I recently saw a film by Alan Rickman (whom I love) called A Little Chaos about the building of the gardens at Versailles under Louis XIV. While the film was imperfect, it sparked an interest in learning a little bit more about Louis XIV and his court. Not knowing quite where to start, I put out a call for recommendations on facebook and was gratified to get several responses fairly quickly. The winner this time around was from my friend’s mom (and my high school librarian!), Sharon, who recommended Antonia Fraser’s Love and Louis XIV: The Women in the Life of the Sun King.
Fraser traces the history of Louis XIV’s court through his relationships, from his youthful courtship with Marie Mancini, daughter of his mother’s advisor and deemed inappropriate for a future king, and his ultimate marriage to Maria Teresa of Spain to his many mistresses, the most prominent being Louise de la Valliere; Francoise-Athenais, Marquise de Montespan; and Francoise d’Aubigne, Madame de Maintenon, the governess of the Marquise de Montespan and Louis XIV’s children. Fraser also highlights lesser trysts and Louis’ affectionate relationships with some of his female relatives, including his first sister-in-law Henriette Anne and his granddaughter-in-law, Adelaide. Though his love life was a source of despair for his steadfastly devout mother, it was from her, the indomitable Anne of Austria, that Louis learned proper respect and support for women, as well his unwavering belief in his place in the world as the Sun King, a god among men.
My biggest trouble with the book was the names. There were hundreds of courtiers referenced at various points, and it even became confusing with the major players at times. You see, all the women were named some combination of Francoise, Louise, Marie, or Anne, and all the children born were named Louis or Louise-something else. Or at least it seemed that way. Francoise-Marie, Louise-Marie, Francoise-Louise, Louis-August, Louis-Alexandre, Anne-Louise, Marie-Anne. I might have made up a few there, but there probably was someone with each of those names at court. Even with Fraser clarifying what nicknames and titles she would use at the beginning, there were enough similar names and titles that I still sometimes wondered exactly who I was reading about when dealing with anyone but Louis, his wife and 3 main mistresses, and his brother (Monsieur) and his wives. Even the British stayed with the format, using Mary and Anne until they could come up with no more combinations (though they did branch out for the second names). Thank goodness for the Hapsburgs: they sent over women to Louis’s court with very distinct names, like Monsieur’s second wife Elisabeth-Charlotte, who went by Liselotte, and Adelaide, wife of Louis’s grandson to name a few. And, of course, this is not Fraser’s fault but the quirks of naming in a very insular and inbred court and European society. I just wish the French had had a little more creativity.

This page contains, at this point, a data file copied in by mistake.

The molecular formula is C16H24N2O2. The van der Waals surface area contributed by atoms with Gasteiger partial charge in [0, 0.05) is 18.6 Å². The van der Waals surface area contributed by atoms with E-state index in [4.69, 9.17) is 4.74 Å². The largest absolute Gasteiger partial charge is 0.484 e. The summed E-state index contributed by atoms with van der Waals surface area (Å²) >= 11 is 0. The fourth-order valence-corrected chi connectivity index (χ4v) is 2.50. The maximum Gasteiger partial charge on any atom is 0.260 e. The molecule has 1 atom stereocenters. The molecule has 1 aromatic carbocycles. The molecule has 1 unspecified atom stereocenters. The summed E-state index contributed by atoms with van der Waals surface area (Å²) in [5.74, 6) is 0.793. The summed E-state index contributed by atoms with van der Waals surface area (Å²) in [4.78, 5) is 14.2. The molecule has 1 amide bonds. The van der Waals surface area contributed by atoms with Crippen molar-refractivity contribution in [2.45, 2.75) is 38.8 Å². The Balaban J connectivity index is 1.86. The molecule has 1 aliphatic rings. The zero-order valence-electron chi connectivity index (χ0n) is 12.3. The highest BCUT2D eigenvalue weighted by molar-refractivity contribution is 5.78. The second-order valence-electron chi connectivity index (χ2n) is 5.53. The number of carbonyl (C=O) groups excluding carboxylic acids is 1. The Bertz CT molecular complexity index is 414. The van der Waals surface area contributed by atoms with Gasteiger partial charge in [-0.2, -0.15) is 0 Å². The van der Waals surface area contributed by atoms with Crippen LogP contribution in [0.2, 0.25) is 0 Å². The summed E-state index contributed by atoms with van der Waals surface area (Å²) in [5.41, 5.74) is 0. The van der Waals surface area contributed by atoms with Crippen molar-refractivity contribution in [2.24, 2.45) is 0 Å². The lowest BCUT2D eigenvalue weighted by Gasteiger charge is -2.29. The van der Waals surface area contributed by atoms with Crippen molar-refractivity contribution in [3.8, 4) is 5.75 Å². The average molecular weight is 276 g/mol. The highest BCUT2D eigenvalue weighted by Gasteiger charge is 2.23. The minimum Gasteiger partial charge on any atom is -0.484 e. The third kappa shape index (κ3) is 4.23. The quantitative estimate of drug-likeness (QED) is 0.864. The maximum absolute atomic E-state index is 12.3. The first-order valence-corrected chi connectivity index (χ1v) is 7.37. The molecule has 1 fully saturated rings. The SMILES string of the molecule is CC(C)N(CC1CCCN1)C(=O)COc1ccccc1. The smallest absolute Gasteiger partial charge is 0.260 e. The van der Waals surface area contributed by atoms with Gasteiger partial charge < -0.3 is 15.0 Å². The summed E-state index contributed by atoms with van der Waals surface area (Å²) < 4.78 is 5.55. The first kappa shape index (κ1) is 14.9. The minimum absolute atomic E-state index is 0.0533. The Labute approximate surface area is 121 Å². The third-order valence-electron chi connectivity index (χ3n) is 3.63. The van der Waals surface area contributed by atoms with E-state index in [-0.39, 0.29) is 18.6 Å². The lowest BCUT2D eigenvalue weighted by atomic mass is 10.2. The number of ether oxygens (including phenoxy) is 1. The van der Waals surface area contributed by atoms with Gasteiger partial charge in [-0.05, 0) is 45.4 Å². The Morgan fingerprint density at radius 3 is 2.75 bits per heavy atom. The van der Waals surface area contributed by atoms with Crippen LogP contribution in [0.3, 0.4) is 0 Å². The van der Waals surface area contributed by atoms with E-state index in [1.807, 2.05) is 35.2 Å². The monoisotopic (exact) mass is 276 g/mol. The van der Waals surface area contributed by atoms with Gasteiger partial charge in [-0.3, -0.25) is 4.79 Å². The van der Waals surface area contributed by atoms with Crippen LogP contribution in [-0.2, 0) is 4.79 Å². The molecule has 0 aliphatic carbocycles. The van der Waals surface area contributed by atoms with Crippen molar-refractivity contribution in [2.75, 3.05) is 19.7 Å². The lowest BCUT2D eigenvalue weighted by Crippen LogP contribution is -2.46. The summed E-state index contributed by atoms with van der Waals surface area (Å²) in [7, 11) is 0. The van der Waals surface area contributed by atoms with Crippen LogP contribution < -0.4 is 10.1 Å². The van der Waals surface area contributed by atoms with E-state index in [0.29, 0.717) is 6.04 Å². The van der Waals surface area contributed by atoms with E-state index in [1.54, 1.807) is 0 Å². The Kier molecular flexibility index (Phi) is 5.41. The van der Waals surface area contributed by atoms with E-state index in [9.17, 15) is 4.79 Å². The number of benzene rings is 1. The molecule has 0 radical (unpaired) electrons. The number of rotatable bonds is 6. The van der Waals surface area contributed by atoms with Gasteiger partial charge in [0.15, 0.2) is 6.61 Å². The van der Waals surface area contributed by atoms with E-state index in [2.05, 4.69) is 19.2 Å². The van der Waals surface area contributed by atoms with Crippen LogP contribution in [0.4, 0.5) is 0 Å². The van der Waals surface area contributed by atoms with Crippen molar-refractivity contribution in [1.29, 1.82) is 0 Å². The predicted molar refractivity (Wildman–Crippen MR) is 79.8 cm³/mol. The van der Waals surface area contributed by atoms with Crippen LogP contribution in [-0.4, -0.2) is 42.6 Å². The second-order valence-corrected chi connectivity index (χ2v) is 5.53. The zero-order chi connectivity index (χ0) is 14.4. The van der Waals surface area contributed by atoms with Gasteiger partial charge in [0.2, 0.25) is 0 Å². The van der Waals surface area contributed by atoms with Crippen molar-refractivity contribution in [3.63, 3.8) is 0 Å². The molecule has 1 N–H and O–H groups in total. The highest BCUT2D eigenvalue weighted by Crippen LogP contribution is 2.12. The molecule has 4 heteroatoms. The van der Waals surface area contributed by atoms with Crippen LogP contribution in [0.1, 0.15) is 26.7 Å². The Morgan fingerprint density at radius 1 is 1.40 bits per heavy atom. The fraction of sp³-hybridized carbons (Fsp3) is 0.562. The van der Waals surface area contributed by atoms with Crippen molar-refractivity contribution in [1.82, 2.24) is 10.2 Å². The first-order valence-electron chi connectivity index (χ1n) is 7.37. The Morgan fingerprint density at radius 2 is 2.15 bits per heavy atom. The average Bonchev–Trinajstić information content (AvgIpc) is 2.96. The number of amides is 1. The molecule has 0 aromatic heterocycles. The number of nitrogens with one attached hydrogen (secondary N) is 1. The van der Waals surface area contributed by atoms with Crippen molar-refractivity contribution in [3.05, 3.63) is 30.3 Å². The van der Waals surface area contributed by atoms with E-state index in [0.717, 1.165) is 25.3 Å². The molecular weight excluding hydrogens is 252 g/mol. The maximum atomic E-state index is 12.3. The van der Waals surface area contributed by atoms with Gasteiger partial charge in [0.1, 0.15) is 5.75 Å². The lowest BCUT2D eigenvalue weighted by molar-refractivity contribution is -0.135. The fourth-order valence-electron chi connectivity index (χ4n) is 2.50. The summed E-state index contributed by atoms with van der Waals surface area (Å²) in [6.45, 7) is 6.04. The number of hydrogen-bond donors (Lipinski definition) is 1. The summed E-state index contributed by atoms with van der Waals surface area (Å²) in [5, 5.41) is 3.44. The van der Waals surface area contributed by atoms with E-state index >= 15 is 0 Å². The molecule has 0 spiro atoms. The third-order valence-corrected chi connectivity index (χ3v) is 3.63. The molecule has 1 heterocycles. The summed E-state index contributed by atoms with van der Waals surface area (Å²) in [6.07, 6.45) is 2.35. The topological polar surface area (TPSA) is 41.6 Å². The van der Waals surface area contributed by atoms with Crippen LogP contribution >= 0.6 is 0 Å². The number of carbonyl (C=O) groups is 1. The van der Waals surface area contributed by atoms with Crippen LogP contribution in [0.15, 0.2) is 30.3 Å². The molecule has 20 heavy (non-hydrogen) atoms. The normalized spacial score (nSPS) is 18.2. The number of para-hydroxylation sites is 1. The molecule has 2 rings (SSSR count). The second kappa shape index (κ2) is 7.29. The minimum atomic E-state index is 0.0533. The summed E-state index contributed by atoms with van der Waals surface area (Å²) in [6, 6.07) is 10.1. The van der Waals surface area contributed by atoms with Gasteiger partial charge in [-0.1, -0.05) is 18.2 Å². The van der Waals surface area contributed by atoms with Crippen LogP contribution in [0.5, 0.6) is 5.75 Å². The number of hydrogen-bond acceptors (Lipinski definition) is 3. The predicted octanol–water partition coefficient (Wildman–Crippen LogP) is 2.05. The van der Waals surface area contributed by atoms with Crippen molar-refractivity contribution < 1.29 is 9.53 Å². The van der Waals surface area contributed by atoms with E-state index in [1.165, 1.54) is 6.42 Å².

The text, though, is really very good. Fraser has a wonderfully chatty style. It is clear that she had done immense and quality research, but she delivers her information as a narrative, allowing for a much more engaging read. Louis’ court was really a fascinating even scandalous place to be, and Fraser’s style fits the history nicely. Reading about the court of Louis XIV is like having a good-natured gossip with Fraser over a cup of tea. She does not necessarily hide her own thoughts or opinions about events, people, and decisions, but she does not write them in a way that forces you as the reader to either agree or view the subjects through that lens only. She will tell us what she thinks, but she really wants us to assess her subject for ourselves. She has set quite a task for herself because she is essentially writing at least 5 (and really more) biographies in one. As such her organization and charm, both maintained throughout the entire work, are impressive.
Another friend recommended a more academic work on the role music played at Versailles during Louis XIV’s reign (something I am definitely planning on reading at some point). Though music was not the focus, I was delighted that Fraser paid attention to music, particularly mentioning Lully and Charpentier, those great court ballet composers. I suppose the ballets were inextricable from romance in Louis’ court, but it was a nice little treat to see the topic not completely glossed over.
All in all, Fraser presents an exhaustive account of the role love and women played in Louis XIV’s life in a way that doesn’t feel exhausting. It’s important to note that Love and Louis XIV is not a complete biography. It deals with topics like policy, Versailles, war, etc. in as much as they connect with Louis’s romances and female relationships. But it is an excellent introduction to the time period and Louis himself and paints a much more revealing portrait of the role women played during his reign than one might find in other biographies. I really enjoyed it and would certainly recommend it. Fraser is an excellent historian and storyteller, and I’m looking forward to reading more of her work.